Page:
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Roughly halfway between the Carrock to the north and Lórien to the south
Two streams flowing east from the Misty Mountains north of Khazad-dûm
Into the River Anduin at the Gladden Fields
From an old Mannish word, glædene, referring to a kind of yellow flower1
Other names


About this entry:

  • Updated 23 August 2014
  • This entry is complete

Gladden River

River of the golden flowers

Map of the Gladden river

A minor tributary of the river Anduin, called Sîr Ninglor by the Elves, that rose in the eastern Misty Mountains and flowed eastward to meet the Great River at the Gladden Fields.

Though it was hardly more than a hundred miles long, the Gladden played a great part in the histories of the Third Age of the world. In the middle years of that Age war raged in Eriador to the west of the Misty Mountains. In about the year III 1409 a clan of refugee Hobbits, of the strong and resilient Stoor variety, fled eastward across the Mountains and settled by the banks of the Gladden.

We know little of these people, but their society was apparently matriarchal, and they shared many of the same ancient habits and superstitions as their more familiar cousins who remained west of the Mountains. We know that they made a living by fishing among the golden flowers of the Gladden River, and so founded a successful settlement that would last for at least another thousand years.

Some centuries later, another great war occurred, but this time far to the south and east, beyond the forest of Mirkwood. The Stoors knew nothing of this, until refugees from the battles of the south came to settle on the plains to the north of the Gladden. These were noble, fair-haired Men, descendants of the Kings of Rhovanion and ancestors of the Kings of Rohan. They called themselves simply 'horse-people', or Éothéod in their own tongue. These people did not remain by the Gladden for long. Within two centuries, they rode further north to seek new, more open, lands.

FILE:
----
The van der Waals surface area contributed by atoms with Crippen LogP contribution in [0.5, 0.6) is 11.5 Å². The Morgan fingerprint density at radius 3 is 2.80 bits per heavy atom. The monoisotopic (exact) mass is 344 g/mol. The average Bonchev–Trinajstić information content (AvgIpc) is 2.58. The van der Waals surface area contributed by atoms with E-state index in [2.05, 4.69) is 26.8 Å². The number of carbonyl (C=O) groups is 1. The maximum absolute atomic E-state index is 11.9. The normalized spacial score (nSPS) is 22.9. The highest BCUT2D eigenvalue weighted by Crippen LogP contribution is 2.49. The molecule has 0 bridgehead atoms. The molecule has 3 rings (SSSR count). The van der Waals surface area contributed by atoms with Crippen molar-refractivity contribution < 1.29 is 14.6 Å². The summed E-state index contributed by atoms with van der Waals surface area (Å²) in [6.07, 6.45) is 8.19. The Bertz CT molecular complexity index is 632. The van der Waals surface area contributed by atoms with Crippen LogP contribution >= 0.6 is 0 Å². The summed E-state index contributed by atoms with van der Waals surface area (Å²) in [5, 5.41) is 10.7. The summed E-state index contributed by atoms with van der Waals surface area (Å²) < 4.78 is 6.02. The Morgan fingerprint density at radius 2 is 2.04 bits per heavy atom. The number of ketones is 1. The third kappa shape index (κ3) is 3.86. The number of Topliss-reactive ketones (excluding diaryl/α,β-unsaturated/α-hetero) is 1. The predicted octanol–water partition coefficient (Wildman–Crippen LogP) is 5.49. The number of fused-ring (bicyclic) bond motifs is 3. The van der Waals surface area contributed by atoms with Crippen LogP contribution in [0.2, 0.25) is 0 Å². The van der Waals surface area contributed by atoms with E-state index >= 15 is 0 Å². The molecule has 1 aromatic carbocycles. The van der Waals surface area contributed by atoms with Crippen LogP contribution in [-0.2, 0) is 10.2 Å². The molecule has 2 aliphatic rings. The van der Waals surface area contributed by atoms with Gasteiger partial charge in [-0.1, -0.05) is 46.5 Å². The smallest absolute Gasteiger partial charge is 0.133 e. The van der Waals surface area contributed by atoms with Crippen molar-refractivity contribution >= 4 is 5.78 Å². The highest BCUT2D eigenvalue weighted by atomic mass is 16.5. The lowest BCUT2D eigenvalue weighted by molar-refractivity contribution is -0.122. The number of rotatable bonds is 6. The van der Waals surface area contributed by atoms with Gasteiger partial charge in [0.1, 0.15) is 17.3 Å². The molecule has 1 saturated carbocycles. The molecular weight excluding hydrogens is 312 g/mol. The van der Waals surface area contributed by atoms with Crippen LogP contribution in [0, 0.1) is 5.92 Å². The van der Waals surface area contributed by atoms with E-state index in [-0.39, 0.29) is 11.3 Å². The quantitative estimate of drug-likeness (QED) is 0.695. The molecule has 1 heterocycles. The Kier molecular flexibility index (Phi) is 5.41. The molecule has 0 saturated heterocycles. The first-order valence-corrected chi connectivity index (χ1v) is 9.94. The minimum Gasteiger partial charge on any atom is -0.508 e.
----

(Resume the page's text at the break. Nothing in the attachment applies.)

Though the Éothéod rode into the distant north, many Men remained and so did the Stoors. More than a millennium after their arrival, in about the twenty-fifth century of the Third Age, two young friends of that people journeyed east on the river together to the mouths of the Gladden, where it emptied into the marshlands of the Fields. Through a strange accident, one of them, Déagol by name, fell into the water, and discovered a golden Ring sparkling in the mud on the bottom.2 His friend, Sméagol, wanted the Ring for himself: he throttled Déagol, and returned to his people, secretly carrying the golden and magical Ring. Eventually, his grandmother, who ruled his family, cast him out and he left the banks of the Gladden River to wander into the Misty Mountains and into history, and his name became Gollum.

While Gollum skulked away the centuries under the Mountains of Mist, he outlived all his family and his people. Soon after Gollum's exile, Orcs began to mass in the Mountains nearby, and War of the Dwarves and Orcs brought the armies of the Dwarves to these regions too. Perhaps the Stoors were destroyed by the Orcs, or overrun in the War. Perhaps they were lost in the Fell Winter of III 2911. Whatever happened, we know that no Stoors were left there at the time of the War of the Ring: the Nazgûl went there in search of the Ring, and found only ruins.

But Gollum's wretched life was stretched out by his magic Ring beyond that of all his kind, until at last that Ring was taken from him. He hunted for it all down the Vales of Anduin, and was himself hunted by Aragorn, at Gandalf's request. Aragorn captured him near the borders of Mordor at the beginning of the year III 3018, and toiled northward with his prisoner. We have an account of his travels in the Unfinished Tales.

" tracks as westerly as he could find, through the skirts of Fangorn, and so over Limlight, then over Nimrodel and Silverlode through the eaves of Lórien, and then on, avoiding Moria and Dimrill Dale, over Gladden..."
Unfinished Tales
The Hunt for the Ring (ii)
(our italics)

So the last survivor of the Gladden Stoors saw the long-deserted lands of his home once more before the end.



Glædene is in fact Old English, but is represented by Tolkien as belonging to the language of the Rohirrim, whose ancient ancestors lived in this region. He associates it especially with a species of iris known as 'yellow flag' (properly known, he explains in his Letters, as Iris pseudacorum). These yellow flowers grew along the river and among the marshes of the Gladden Fields, hence the name. Indeed, in earlier times these golden iris flowers were said to have grown to a prodigious size. The Elvish word ninglor is indirectly related: it means 'goldwater', which presumably refers to the flowers' golden reflections in the riverwater.


This Ring had lain in the mud of the Gladden Fields for more than two thousand years. For the full story of how it came to be there, see the entry for Disaster of the Gladden Fields.


About this entry:

  • Updated 23 August 2014
  • This entry is complete

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